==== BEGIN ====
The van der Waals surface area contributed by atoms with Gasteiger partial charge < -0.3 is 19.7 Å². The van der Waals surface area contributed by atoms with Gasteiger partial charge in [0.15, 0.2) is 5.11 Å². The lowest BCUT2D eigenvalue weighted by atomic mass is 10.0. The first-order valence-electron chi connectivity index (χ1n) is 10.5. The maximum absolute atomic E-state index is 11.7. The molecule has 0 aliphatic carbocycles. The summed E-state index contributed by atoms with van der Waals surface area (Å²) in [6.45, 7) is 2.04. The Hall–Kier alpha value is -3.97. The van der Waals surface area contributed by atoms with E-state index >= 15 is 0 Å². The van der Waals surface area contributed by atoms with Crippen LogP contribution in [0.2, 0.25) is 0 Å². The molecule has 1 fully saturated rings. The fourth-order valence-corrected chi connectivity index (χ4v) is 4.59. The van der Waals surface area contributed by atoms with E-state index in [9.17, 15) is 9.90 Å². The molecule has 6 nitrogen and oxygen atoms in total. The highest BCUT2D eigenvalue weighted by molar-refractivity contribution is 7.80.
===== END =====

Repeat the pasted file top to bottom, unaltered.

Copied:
The van der Waals surface area contributed by atoms with Gasteiger partial charge < -0.3 is 19.7 Å². The van der Waals surface area contributed by atoms with Gasteiger partial charge in [0.15, 0.2) is 5.11 Å². The lowest BCUT2D eigenvalue weighted by atomic mass is 10.0. The first-order valence-electron chi connectivity index (χ1n) is 10.5. The maximum absolute atomic E-state index is 11.7. The molecule has 0 aliphatic carbocycles. The summed E-state index contributed by atoms with van der Waals surface area (Å²) in [6.45, 7) is 2.04. The Hall–Kier alpha value is -3.97. The van der Waals surface area contributed by atoms with E-state index >= 15 is 0 Å². The van der Waals surface area contributed by atoms with Crippen LogP contribution in [0.2, 0.25) is 0 Å². The molecule has 1 fully saturated rings. The fourth-order valence-corrected chi connectivity index (χ4v) is 4.59. The van der Waals surface area contributed by atoms with E-state index in [9.17, 15) is 9.90 Å². The molecule has 6 nitrogen and oxygen atoms in total. The highest BCUT2D eigenvalue weighted by molar-refractivity contribution is 7.80.